Great coaching is hard to find.
Most people aren’t born to coach, but those that are, the ones who are great at growing and developing people, can forever change the lives of those around them.
I talk about coaching in sales and management all the time, but the same lessons can be drawn from and applied to sports, education, really everything. People do not grow in a vacuum. They only grow in relationship to another person.
The stark difference between powerful coaching and ineffective coaching was crystal clear during the recent NFL game between the Arizona Cardinals and the Seattle Seahawks. Even if you are not a football fan, stick with me here. You will appreciate this.
The game ended in a 6-6 tie and was named the overtime tie with the lowest score in NFL history. You can imagine the emotion and the frustration on the field! But I want to specifically talk about the most exciting yet agonizing plays of the game—two potentially game-winning field goals that did not happen.
Without going into too much detail, you should know that both the Arizona and the Seattle kickers had played well for most of the game, each making two successful field goals putting the only game points earned up on the board. They also both later found themselves with a golden opportunity to be the hero of the game, both failed, and both broke the tender hearts of fans far and wide.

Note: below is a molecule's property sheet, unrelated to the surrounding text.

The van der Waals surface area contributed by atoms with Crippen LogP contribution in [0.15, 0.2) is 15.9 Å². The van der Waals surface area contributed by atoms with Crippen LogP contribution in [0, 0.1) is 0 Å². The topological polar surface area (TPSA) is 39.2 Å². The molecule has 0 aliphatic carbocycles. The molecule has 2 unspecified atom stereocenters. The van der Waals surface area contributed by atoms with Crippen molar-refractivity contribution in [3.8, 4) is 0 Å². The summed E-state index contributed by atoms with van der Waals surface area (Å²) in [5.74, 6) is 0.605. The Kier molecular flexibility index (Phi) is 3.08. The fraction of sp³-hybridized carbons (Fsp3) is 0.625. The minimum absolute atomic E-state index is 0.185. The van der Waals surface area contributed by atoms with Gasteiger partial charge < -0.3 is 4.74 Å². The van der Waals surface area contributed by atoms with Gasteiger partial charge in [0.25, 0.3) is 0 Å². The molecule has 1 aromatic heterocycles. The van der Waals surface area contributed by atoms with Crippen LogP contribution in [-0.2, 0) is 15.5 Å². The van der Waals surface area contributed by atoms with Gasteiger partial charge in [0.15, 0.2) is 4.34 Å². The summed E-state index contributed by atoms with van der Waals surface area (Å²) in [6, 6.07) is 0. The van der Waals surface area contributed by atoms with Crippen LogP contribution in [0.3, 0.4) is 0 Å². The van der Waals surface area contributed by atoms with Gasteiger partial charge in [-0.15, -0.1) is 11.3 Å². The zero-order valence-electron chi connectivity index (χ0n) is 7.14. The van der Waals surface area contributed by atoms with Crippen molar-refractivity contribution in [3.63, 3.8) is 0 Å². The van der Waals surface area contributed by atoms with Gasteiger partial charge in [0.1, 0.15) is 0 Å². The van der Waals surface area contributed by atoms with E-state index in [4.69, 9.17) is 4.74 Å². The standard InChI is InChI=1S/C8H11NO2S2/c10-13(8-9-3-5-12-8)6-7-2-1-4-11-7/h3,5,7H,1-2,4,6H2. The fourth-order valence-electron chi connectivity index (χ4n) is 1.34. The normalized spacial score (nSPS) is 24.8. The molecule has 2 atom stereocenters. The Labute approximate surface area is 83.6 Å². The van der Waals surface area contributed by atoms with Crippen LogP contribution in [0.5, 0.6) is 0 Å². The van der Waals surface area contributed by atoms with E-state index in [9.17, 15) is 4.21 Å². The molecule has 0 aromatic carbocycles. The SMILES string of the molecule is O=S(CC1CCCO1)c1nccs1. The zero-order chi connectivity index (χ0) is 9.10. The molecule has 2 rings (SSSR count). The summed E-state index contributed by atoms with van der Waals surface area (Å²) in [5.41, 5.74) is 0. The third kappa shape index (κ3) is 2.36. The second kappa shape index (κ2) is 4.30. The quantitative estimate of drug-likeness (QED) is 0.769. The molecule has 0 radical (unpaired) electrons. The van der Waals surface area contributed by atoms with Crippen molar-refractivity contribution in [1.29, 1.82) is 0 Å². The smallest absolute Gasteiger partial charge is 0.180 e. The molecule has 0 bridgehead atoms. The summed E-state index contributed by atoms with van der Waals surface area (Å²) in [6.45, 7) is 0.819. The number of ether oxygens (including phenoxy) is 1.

You can imagine the anguish each of their coaches must have been feeling, can’t you?
Here’s where it gets really good.
Both coaches were asked similar questions during the post-game press conference—essentially, did they have any words for their kicker after the game?
The Cardinals head coach said, “Make it. This is professional, this ain’t high school, baby. You get paid to make it.”
The Seahawks head coach said, “(He) made his kicks to give us a chance and unfortunately he didn’t make the last one. He’s been making kicks for years around here… but he’s gonna hit a lot of winners as we go down the road here. I love him and he’s our guy.”
Both of these kickers worked hard, prepared, and gave it their very best during the game. Both of them had played well but found themselves exceedingly frustrated with their own performance at the time when their team needed them most. But one of them is going to show up to the next practice motivated to recover from his failure and ready to work even harder, while the other one is going to show up feeling discouraged, disliked, and torn down—like he lost his mojo.
Just like these two kickers, the people you manage are going to make mistakes, and sometimes when you need them to succeed the most. Hopefully they have enough successes to make your investment in their coaching and development worth it. (If not, we need to have an entirely different conversation about maintaining a strong talent bench and holding people accountable to their performance). But they will have failures and how you handle those failures will define how they show up the next day. Do you have their back and make them feel as though they can bounce back and enjoy greater success next time? Or are you unintentionally stealing their mojo?
Reflect back on your own failures, show empathy, and let them know they are “your guy.” That’s the kind of coach people are motivated to walk through walls for.